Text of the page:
*Jewish holidays are based off a lunar calendar, so the date varies drastically from year to year. It begins 10 days before Yom Kippur (the Day of Atonement). Together, these holidays are known as the Days of Awe.
In addition, the Jewish day lasts from sunset to sunset, so Rosh Hashanah begins at sundown on September 16 and ends at sundown on September 18.
Rosh Hashanah (“head of the year”) is typically referred to as the Jewish new year. Tradition holds that Rosh Hashanah is actually the day that God created Adam and Eve, and thus, the birthday of humanity. This new year is a very joyous, but very serious time when compared to typical January 1st celebrations. The time is used to review the past year, repent, and make plans and resolutions for the coming year.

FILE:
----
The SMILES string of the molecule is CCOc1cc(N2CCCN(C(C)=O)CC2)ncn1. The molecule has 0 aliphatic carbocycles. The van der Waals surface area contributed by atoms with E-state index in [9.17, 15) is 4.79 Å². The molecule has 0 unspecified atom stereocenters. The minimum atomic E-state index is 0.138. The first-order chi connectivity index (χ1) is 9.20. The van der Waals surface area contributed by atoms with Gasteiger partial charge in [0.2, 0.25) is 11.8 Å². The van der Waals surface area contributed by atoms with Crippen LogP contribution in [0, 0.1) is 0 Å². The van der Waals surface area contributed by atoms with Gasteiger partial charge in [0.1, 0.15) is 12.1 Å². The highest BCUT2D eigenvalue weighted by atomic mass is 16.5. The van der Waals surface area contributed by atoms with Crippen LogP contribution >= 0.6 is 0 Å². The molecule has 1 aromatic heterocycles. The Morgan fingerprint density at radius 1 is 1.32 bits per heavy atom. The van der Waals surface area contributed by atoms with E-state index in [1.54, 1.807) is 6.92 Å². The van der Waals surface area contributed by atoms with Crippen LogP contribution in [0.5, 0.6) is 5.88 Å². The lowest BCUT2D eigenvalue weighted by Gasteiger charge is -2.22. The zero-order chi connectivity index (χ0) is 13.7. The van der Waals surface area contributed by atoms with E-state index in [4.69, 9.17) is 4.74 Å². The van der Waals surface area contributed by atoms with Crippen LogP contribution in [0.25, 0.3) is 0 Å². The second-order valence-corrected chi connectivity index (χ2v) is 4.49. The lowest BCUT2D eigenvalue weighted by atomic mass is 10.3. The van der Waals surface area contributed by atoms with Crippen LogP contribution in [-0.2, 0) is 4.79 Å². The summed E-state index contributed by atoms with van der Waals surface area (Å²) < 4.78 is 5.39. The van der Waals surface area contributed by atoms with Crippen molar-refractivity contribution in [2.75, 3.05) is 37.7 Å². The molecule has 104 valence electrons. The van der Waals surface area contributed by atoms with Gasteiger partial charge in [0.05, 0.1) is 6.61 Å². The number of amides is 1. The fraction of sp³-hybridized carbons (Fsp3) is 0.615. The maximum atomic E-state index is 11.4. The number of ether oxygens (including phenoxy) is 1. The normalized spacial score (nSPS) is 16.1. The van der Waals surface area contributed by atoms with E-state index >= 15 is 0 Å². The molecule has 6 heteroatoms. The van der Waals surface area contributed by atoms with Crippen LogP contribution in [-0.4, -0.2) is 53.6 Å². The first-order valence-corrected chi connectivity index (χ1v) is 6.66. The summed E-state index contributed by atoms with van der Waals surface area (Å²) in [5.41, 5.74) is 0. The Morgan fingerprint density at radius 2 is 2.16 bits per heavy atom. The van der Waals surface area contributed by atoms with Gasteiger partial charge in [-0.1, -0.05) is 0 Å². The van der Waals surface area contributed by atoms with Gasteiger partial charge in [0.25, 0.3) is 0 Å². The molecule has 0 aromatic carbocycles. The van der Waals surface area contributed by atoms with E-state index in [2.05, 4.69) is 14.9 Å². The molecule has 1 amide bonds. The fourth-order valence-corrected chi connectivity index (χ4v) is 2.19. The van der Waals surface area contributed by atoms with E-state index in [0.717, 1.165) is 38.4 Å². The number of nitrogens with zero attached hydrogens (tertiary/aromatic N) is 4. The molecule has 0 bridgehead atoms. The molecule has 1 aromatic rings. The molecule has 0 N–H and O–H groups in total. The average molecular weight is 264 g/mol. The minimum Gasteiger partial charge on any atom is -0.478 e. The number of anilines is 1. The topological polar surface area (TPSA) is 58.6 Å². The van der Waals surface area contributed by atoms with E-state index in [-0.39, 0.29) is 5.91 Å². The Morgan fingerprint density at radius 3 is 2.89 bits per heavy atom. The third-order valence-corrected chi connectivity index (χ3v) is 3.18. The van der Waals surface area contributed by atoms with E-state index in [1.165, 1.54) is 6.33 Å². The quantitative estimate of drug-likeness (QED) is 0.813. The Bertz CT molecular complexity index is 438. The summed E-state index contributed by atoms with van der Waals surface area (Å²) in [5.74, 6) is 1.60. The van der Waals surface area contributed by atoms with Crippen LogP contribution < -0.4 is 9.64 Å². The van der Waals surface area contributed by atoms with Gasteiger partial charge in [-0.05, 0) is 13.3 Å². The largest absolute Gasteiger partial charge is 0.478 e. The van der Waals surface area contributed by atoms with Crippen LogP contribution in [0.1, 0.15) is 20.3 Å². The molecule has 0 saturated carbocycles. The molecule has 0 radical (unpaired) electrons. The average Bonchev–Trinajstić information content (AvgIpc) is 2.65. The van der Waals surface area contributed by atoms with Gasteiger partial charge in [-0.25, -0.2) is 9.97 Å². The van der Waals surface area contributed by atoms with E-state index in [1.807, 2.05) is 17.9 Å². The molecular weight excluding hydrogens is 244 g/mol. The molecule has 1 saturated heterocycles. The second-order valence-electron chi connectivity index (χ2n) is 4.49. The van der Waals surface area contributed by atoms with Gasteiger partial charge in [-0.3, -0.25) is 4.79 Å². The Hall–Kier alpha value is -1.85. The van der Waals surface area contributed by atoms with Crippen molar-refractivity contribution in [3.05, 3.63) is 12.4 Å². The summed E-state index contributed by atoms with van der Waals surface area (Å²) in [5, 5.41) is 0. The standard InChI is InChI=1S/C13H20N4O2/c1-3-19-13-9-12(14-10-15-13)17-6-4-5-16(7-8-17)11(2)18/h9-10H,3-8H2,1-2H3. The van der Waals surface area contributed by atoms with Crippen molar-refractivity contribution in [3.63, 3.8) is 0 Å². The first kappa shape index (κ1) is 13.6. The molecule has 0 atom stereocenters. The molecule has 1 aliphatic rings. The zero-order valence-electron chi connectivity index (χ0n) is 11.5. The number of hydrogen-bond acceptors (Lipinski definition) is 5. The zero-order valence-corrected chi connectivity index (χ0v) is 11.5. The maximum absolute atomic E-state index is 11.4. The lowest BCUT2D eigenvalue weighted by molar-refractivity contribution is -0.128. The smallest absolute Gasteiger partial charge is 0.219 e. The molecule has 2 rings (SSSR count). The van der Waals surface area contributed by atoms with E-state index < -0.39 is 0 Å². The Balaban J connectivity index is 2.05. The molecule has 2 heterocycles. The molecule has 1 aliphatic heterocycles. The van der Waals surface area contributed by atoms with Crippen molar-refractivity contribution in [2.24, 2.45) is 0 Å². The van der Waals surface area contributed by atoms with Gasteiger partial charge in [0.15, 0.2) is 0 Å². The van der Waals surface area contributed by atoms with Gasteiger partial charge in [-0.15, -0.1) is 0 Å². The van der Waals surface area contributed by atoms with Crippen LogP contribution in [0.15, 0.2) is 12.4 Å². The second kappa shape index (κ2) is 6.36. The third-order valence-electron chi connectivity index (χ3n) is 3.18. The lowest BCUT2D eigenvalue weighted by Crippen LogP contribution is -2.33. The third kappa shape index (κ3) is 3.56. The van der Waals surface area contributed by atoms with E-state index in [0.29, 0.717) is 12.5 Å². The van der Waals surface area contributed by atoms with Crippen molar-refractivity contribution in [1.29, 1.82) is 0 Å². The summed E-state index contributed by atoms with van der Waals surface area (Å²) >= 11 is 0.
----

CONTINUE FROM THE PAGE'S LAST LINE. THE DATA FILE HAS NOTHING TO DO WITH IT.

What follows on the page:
During Rosh Hashanah, no work is done, and the shofar is blown one hundred times during worship. Traditional foods include apples dipped in honey, round (instead of braided) loaves of challah, and pomegranates.
“You will again have compassion on us;
you will tread our sins underfoot
and hurl all our iniquities into the depths of the sea.
You will be true to Jacob,
and show mercy to Abraham,
as you pledged on oath to our fathers
in days long ago.”